Environment Change

PRESIDENT-ELECT Clinton's choice of Sen. Albert Gore as his running mate, and the subsequent Clinton-Gore victory, was a generational change. This may become most apparent in the Clinton administration's environmental policy.

The election victory shared by two youthful Southerners assures steadfast commitment to solving environmental problems. Tennessean Gore's expertise on global environmental concerns will be a major factor.

Mr. Clinton already has made it clear that Mr. Gore will be a strong and very visible vice president - not just a presider over the Senate with a few innocuous White House assignments. Gore, it appears, will be a vice-president "with portfolio."

But if Clinton is to fulfill his objectives in the crucial environmental field, he is going to need strong figures in the Department of Energy, the Department of the Interior, and the Environmental Protection Agency (which ought to be elevated to a separate Cabinet-level department).

He must propose policies that will win the support of strong majorities in the House and Senate - which means initiatives acceptable to many Republicans as well as loyal Democrats.

There is, of course, an immediate precedent for use of the vice president in making environmental policy: Dan Quayle championed environmental and energy policies in the Bush administration that are diametrically opposite to those sought by Clinton and Gore.Those policies were typically contrary to the interests of environmental protection. Fortunately, President Bush has refrained from signing an order, strongly urged by Mr. Quayle, which would have set back policy regarding wetlands conservation.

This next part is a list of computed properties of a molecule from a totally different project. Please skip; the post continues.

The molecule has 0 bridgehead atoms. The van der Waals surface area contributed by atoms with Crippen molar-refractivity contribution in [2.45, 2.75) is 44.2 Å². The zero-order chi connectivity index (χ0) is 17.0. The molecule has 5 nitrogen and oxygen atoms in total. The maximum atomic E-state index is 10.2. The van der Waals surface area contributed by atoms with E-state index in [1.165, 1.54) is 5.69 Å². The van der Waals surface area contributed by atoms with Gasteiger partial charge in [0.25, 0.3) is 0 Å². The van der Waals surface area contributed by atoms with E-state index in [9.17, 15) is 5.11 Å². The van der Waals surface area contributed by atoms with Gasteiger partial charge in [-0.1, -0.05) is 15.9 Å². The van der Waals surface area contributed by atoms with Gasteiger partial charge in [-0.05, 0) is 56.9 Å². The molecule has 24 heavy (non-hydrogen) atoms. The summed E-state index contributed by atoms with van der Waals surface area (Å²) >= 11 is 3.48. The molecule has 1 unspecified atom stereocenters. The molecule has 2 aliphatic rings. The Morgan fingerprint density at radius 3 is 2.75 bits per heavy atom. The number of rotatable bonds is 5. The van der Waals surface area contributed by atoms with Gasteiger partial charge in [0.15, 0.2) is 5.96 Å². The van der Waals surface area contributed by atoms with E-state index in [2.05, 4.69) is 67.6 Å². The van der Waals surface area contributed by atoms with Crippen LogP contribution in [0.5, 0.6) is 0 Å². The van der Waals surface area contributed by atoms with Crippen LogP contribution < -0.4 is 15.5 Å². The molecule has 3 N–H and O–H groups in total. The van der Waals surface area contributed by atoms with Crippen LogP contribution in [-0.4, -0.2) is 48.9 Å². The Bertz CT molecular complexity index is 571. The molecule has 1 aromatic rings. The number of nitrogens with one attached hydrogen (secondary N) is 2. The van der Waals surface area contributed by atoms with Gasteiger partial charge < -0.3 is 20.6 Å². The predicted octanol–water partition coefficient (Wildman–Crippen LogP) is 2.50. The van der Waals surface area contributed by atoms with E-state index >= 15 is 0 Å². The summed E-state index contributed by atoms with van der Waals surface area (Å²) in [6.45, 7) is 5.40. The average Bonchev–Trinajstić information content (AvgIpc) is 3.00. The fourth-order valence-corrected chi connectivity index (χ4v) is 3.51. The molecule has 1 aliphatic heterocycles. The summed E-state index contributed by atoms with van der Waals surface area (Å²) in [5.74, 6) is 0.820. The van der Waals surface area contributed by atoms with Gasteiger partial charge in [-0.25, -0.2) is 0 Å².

Prosperity or lack of it, rather than politics, is likely to be the chief drawback for the environmental goals the Clinton administration is expected to pursue. Few energy and resource-saving programs come with small price tags. The prospect of reforming energy policy while striving to lift the American economy out of recession will be seen by some as a paradox.

Some of the ideas floated so far:

* Converting vehicles to fuels, such as natural gas, that pollute less than gasoline and oil.

* Increasing energy efficiency in buildings, from homes to skyscrapers.

* Making real progress toward widespread use of renewable resources, such as solar, wind, and water power.

* Shifting research priorities to seek new technologies leading to pollution reduction.

* Providing more incentives, if possible, for private industries to make a greater effort to pollute less.

The president-elect and his counselors, including Gore, doubtless realize that economic reality will force them to carefully choose priorities.

Meantime, the Clinton administration appointments process is gaining momentum. So far most of those whom Clinton has conferred in the environmental field are well-known figures such as retiring US Sen. Timothy Wirth of Colorado and former Arizona Gov. Bruce Babbitt.

But the process is accelerating, and soon we will know who will be assuming the challenge of safeguarding our environment as well as our economy.

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